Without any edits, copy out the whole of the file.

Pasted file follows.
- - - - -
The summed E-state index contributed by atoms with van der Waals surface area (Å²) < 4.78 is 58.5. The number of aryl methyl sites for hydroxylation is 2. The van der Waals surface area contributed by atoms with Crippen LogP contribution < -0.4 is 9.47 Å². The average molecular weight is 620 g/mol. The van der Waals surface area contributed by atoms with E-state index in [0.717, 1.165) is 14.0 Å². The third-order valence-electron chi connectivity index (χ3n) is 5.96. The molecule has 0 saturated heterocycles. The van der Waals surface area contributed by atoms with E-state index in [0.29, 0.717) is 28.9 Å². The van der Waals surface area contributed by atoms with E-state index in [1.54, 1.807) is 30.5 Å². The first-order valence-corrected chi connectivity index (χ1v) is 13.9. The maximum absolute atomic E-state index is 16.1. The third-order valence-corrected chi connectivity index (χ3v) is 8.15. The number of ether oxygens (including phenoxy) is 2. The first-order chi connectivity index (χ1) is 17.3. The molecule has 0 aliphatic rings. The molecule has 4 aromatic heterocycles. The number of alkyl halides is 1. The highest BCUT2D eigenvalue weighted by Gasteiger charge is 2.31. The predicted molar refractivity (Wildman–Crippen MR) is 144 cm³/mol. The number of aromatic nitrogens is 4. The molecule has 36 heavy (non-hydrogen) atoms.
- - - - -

The summed E-state index contributed by atoms with van der Waals surface area (Å²) < 4.78 is 58.5. The number of aryl methyl sites for hydroxylation is 2. The van der Waals surface area contributed by atoms with Crippen LogP contribution < -0.4 is 9.47 Å². The average molecular weight is 620 g/mol. The van der Waals surface area contributed by atoms with E-state index in [0.717, 1.165) is 14.0 Å². The third-order valence-electron chi connectivity index (χ3n) is 5.96. The molecule has 0 saturated heterocycles. The van der Waals surface area contributed by atoms with E-state index in [0.29, 0.717) is 28.9 Å². The van der Waals surface area contributed by atoms with E-state index in [1.54, 1.807) is 30.5 Å². The first-order valence-corrected chi connectivity index (χ1v) is 13.9. The maximum absolute atomic E-state index is 16.1. The third-order valence-corrected chi connectivity index (χ3v) is 8.15. The number of ether oxygens (including phenoxy) is 2. The first-order chi connectivity index (χ1) is 17.3. The molecule has 0 aliphatic rings. The molecule has 4 aromatic heterocycles. The number of alkyl halides is 1. The highest BCUT2D eigenvalue weighted by Gasteiger charge is 2.31. The predicted molar refractivity (Wildman–Crippen MR) is 144 cm³/mol. The number of aromatic nitrogens is 4. The molecule has 36 heavy (non-hydrogen) atoms.